In 1912, Francis Sitwell famously presented a paper on heather honey to a meeting of the BBKA. In it, he pondered the many factors that may affect the honey crop, including temperature, altitude, surface soil, subsoil, drainage, latitude, humidity and more. What a complicated picture he paints. More helpful for the hobby beekeeper is the advice of many old hands: If you don’t go, you won’t know. So, it's Graham here again and I did go to the heather with a couple of hives this month, and if you did too, it’s time to bring them home. Then we’ll know.

In an earlier post on this subject, I described how I only have one super on each of my two heather hives, which means that retrieving them can be done without clearing and removing the supers, as long as I have a willing helper - my other half. Normally this would be a job for early in the morning or at dusk, both peak midge times up here in Aberdeenshire. Luckily Storm Francis struck, allowing us to collect the hives at a civilised hour while all of the bees were sheltering inside. It’s a quick job to put a piece of sponge in the entrance and strap the hives front to back (the side to side straps were left on from the start). Carrying handles make lifting much easier.

Now safely home, my thoughts turn to, in order of priority: removing the supers, Autumn Varroa treatment, and feeding.

Think about leaving your newly returned hives for a day or two so that the bees can orientate to their new location before you stir them up by putting in a clearer board. Once the supers are off, you can get the other two jobs done.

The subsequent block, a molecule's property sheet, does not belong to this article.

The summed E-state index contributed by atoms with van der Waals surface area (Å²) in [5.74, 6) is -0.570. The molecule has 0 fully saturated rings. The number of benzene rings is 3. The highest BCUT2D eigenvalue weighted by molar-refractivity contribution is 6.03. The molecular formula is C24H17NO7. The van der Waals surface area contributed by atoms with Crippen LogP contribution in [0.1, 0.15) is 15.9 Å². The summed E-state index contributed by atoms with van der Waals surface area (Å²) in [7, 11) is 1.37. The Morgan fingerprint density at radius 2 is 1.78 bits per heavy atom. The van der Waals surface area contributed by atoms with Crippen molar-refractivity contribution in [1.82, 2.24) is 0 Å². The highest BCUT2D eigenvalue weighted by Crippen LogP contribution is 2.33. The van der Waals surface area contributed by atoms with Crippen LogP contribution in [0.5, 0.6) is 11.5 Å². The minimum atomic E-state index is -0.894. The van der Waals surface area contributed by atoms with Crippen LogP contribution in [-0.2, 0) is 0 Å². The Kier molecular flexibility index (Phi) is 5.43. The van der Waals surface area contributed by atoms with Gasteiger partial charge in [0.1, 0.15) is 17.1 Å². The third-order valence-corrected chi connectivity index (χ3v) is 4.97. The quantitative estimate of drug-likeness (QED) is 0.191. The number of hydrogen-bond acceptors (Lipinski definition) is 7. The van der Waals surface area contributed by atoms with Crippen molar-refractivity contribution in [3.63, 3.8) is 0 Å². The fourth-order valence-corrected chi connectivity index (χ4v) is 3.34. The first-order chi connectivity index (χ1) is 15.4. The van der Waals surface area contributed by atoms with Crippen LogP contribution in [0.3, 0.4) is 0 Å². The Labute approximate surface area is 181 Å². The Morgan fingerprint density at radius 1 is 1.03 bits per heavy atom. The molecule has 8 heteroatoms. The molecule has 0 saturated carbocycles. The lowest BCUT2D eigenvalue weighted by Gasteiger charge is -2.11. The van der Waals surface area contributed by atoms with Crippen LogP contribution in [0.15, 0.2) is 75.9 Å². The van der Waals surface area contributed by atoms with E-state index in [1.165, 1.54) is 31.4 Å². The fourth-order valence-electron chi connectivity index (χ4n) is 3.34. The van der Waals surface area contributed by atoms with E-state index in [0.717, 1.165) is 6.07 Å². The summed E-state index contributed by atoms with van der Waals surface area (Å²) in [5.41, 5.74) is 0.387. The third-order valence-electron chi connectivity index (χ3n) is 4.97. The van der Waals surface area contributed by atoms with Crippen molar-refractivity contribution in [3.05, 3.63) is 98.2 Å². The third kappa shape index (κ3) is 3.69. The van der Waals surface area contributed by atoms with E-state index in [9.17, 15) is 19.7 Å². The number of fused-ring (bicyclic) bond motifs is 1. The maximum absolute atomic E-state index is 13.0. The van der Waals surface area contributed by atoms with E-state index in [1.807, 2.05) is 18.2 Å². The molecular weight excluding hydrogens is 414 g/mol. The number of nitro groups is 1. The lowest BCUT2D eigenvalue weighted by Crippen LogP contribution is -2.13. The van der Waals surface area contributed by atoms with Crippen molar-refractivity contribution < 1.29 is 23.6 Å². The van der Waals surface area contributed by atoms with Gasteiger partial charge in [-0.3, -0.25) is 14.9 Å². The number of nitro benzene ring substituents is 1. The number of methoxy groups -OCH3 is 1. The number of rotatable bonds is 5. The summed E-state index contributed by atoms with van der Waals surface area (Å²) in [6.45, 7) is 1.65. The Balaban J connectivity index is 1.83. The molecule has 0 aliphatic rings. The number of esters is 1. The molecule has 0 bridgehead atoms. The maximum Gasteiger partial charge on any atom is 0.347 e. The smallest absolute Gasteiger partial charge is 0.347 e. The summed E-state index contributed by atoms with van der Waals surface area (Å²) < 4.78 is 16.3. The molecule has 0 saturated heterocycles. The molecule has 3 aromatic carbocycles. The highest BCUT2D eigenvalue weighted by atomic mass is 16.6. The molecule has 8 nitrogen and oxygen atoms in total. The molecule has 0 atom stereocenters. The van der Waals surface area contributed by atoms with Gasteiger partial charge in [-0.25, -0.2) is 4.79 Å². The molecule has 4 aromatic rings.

For Varroa treatment this year, I’m using Apivar. The strips will be in for seven weeks, into mid-October. This isn’t ideal. By then, it will be pretty cold up here, meaning the bees will be less active and the treatment less effective as a result. I’ll compensate for this by taking the strips out after three or four weeks, scratching the surface of each strip with the corner of my hive tool and replacing them in a different position. This has been shown to increase the rate of release of the active chemical.

If you are feeding a prepared syrup, get your rapid feeder on and start as soon as the supers are off. If like me you're using Apivar, you can safely feed while the strips are in. A bit more work for me as I mix my own thick syrup, which can be laborious but is much cheaper. I'll keep refilling my rapid feeders until the bees stop taking the syrup down, or until the middle of September, whichever comes first.

With these three jobs done or underway, you can turn your attention to what’s in your supers. Hopefully you did go, and like me you now know that it has been a bumper year!

Just a quick reminder that Asian Hornet week runs from 7th-13th September.  One of the aims is to engage the public to download the ‘Asian Hornet Watch’ app onto their phones so they have the information ready to hand to identify and report sightings of Asian Hornets and particularly nests, as we move into autumn.

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